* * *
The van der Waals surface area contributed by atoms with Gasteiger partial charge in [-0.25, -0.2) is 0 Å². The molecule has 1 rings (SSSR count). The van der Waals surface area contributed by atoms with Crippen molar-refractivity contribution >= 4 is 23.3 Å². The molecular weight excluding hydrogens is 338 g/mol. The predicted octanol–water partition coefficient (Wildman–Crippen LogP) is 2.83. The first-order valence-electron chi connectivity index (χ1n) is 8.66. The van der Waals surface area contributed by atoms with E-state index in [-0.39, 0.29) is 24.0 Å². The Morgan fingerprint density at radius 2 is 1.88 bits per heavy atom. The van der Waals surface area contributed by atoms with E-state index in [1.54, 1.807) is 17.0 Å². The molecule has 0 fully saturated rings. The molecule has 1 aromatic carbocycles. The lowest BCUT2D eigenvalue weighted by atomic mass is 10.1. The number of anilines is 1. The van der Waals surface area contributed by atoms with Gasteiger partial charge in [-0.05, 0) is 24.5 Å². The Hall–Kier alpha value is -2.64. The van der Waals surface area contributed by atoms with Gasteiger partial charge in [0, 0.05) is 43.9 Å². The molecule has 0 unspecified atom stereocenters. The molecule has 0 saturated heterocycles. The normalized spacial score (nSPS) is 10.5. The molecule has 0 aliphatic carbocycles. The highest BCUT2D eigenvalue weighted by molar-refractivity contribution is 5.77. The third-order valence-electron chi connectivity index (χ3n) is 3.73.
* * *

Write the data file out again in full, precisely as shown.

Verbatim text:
The van der Waals surface area contributed by atoms with Gasteiger partial charge in [-0.25, -0.2) is 0 Å². The molecule has 1 rings (SSSR count). The van der Waals surface area contributed by atoms with Crippen molar-refractivity contribution >= 4 is 23.3 Å². The molecular weight excluding hydrogens is 338 g/mol. The predicted octanol–water partition coefficient (Wildman–Crippen LogP) is 2.83. The first-order valence-electron chi connectivity index (χ1n) is 8.66. The van der Waals surface area contributed by atoms with E-state index in [-0.39, 0.29) is 24.0 Å². The Morgan fingerprint density at radius 2 is 1.88 bits per heavy atom. The van der Waals surface area contributed by atoms with E-state index in [1.54, 1.807) is 17.0 Å². The molecule has 0 fully saturated rings. The molecule has 1 aromatic carbocycles. The lowest BCUT2D eigenvalue weighted by atomic mass is 10.1. The number of anilines is 1. The van der Waals surface area contributed by atoms with Gasteiger partial charge in [-0.05, 0) is 24.5 Å². The Hall–Kier alpha value is -2.64. The van der Waals surface area contributed by atoms with Gasteiger partial charge in [0, 0.05) is 43.9 Å². The molecule has 0 unspecified atom stereocenters. The molecule has 0 saturated heterocycles. The normalized spacial score (nSPS) is 10.5. The molecule has 0 aliphatic carbocycles. The highest BCUT2D eigenvalue weighted by molar-refractivity contribution is 5.77. The third-order valence-electron chi connectivity index (χ3n) is 3.73.